The dairy industry uses around 10 times more land and 2 to 20 times more water than producing soy, oat, almond or rice milk, according to a 2018 study analysis by the non-profit organization Global Change Data Lab and the University of Oxford in the UK.
Dairy products also create about three times more greenhouse gas emissions, according to the analysis. The burps and feces of ruminant animals such as cattle, sheep and goats generate methane, a greenhouse gas 80 times more potent than carbon dioxide to warm the planet within 20 years. said the United Nations Environment Programme.
Yet people drink milk for nutritional reasons, and it is an essential source of protein and nutrients in some parts of the world. This could complicate the answer to the question of which milk is best for the planet, for you and your children. Here’s what the science says.
Advertising featuring a pearly white cow’s milk mustache on a smiley face sends an oft-repeated message home: dairy milk is good for your health. It contains calcium, protein, and other nutrients that help people grow tall and strong.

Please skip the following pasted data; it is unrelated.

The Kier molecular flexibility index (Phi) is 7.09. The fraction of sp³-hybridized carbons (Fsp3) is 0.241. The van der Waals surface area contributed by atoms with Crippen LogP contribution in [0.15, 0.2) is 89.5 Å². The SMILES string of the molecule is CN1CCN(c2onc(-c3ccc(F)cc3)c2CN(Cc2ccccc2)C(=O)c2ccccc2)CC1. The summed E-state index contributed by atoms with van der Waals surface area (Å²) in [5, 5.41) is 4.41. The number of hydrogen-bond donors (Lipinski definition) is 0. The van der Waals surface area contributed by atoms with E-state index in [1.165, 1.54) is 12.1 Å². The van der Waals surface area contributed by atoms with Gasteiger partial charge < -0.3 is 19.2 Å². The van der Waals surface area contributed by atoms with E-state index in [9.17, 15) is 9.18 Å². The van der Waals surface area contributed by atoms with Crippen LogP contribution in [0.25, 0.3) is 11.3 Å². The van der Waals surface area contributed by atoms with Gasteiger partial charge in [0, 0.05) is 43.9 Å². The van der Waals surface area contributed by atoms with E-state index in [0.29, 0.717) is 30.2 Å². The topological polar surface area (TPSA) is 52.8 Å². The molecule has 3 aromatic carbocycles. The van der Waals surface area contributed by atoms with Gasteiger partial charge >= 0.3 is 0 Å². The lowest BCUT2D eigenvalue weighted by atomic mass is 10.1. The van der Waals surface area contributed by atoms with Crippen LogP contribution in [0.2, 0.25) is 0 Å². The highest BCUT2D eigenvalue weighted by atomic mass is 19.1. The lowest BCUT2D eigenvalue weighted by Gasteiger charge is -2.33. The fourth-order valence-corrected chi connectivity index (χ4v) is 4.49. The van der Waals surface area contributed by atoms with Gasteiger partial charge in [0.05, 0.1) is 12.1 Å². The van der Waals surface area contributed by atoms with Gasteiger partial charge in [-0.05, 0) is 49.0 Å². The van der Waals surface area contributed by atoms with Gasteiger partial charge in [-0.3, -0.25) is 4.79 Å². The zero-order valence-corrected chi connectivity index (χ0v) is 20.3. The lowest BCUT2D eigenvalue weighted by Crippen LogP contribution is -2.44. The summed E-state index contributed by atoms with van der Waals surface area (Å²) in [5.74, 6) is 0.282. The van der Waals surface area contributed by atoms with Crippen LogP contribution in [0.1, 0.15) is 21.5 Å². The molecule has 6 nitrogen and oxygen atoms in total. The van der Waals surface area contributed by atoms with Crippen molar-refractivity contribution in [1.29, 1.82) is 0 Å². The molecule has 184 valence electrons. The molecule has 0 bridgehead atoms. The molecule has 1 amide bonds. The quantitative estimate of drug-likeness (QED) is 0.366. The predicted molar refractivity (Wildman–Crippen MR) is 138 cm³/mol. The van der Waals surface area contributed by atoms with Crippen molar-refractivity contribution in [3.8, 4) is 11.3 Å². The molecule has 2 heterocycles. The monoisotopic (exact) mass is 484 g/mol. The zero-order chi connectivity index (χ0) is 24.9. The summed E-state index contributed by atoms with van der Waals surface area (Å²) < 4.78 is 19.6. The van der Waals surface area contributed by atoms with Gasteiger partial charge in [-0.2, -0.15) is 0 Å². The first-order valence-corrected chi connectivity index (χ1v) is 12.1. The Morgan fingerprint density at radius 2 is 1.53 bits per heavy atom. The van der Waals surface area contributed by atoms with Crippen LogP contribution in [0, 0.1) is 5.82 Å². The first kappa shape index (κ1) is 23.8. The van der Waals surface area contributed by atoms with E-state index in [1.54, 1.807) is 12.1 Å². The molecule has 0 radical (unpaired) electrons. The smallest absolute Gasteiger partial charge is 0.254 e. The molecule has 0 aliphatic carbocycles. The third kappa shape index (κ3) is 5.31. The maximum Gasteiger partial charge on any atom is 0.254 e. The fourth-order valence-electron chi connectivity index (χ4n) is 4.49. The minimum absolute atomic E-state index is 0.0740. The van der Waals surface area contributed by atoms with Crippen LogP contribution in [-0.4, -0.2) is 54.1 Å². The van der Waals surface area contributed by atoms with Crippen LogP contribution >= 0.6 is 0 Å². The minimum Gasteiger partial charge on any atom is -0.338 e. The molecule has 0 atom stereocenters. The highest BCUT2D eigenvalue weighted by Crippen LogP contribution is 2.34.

“Milk is quite amazing nutritionally because a young mammal can live on milk alone for many months and grow,” lead nutrition researcher Dr. Walter Willett told CNN. “But that doesn’t necessarily mean it’s an optimal food for our whole lives.”
Willett, professor of epidemiology and nutrition at Harvard TH Chan School of Public Health and professor of medicine at Harvard Medical School, and fellow Harvard endocrinologist and pediatrician Dr. David Ludwig discussed milk and of human health in a 2020 review for The New England Journal of Medicine.
Solid bones: The couple took a hard look at the common belief that drinking milk creates healthy bones that will be less likely to fracture. It’s a primary rationale, Willett said, for current U.S. nutritional recommendations of 3 cups a day of fat-free milk or other dairy products for children ages 9 to 18 and adults and 2½ cups a day for children from 2 to 8 years old.
Interestingly, meta-analyses of studies looking at drinking up to 4 cups of milk a day have found no definitive benefit for fracture prevention, even in children, Willett said. A 2014 study by him and colleagues found a 9% increased risk of subsequent hip fracture for each additional glass of milk consumed per day by adolescent boys, but not by girls. And in a country-by-country comparison, Willett and Ludwig found higher rates of hip fractures in countries that consumed the highest amounts of milk and calcium.